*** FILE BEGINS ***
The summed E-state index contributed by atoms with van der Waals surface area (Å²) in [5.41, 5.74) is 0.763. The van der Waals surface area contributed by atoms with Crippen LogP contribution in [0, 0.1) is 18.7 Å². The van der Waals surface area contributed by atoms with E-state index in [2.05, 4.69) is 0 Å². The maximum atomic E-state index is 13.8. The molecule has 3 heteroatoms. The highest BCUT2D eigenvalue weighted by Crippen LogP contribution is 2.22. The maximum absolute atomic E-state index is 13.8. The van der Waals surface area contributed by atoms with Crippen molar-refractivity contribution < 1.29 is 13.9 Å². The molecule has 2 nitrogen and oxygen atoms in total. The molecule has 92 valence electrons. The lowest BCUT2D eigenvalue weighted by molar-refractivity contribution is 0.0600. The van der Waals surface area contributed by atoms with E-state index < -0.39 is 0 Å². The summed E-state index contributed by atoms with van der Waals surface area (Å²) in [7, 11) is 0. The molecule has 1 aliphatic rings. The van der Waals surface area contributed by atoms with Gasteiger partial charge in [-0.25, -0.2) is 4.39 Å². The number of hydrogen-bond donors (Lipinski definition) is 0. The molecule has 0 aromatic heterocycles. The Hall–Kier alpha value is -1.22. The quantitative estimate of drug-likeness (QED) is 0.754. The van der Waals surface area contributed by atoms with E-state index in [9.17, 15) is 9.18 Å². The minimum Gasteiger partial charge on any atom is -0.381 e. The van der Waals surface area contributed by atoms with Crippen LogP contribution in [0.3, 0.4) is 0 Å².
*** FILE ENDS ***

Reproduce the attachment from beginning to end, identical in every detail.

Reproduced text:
The summed E-state index contributed by atoms with van der Waals surface area (Å²) in [5.41, 5.74) is 0.763. The van der Waals surface area contributed by atoms with Crippen LogP contribution in [0, 0.1) is 18.7 Å². The van der Waals surface area contributed by atoms with E-state index in [2.05, 4.69) is 0 Å². The maximum atomic E-state index is 13.8. The molecule has 3 heteroatoms. The highest BCUT2D eigenvalue weighted by Crippen LogP contribution is 2.22. The maximum absolute atomic E-state index is 13.8. The van der Waals surface area contributed by atoms with Crippen molar-refractivity contribution < 1.29 is 13.9 Å². The molecule has 2 nitrogen and oxygen atoms in total. The molecule has 92 valence electrons. The lowest BCUT2D eigenvalue weighted by molar-refractivity contribution is 0.0600. The van der Waals surface area contributed by atoms with E-state index < -0.39 is 0 Å². The summed E-state index contributed by atoms with van der Waals surface area (Å²) in [7, 11) is 0. The molecule has 1 aliphatic rings. The van der Waals surface area contributed by atoms with Gasteiger partial charge in [-0.25, -0.2) is 4.39 Å². The number of hydrogen-bond donors (Lipinski definition) is 0. The molecule has 0 aromatic heterocycles. The Hall–Kier alpha value is -1.22. The quantitative estimate of drug-likeness (QED) is 0.754. The van der Waals surface area contributed by atoms with E-state index in [9.17, 15) is 9.18 Å². The minimum Gasteiger partial charge on any atom is -0.381 e. The van der Waals surface area contributed by atoms with Crippen LogP contribution in [0.3, 0.4) is 0 Å².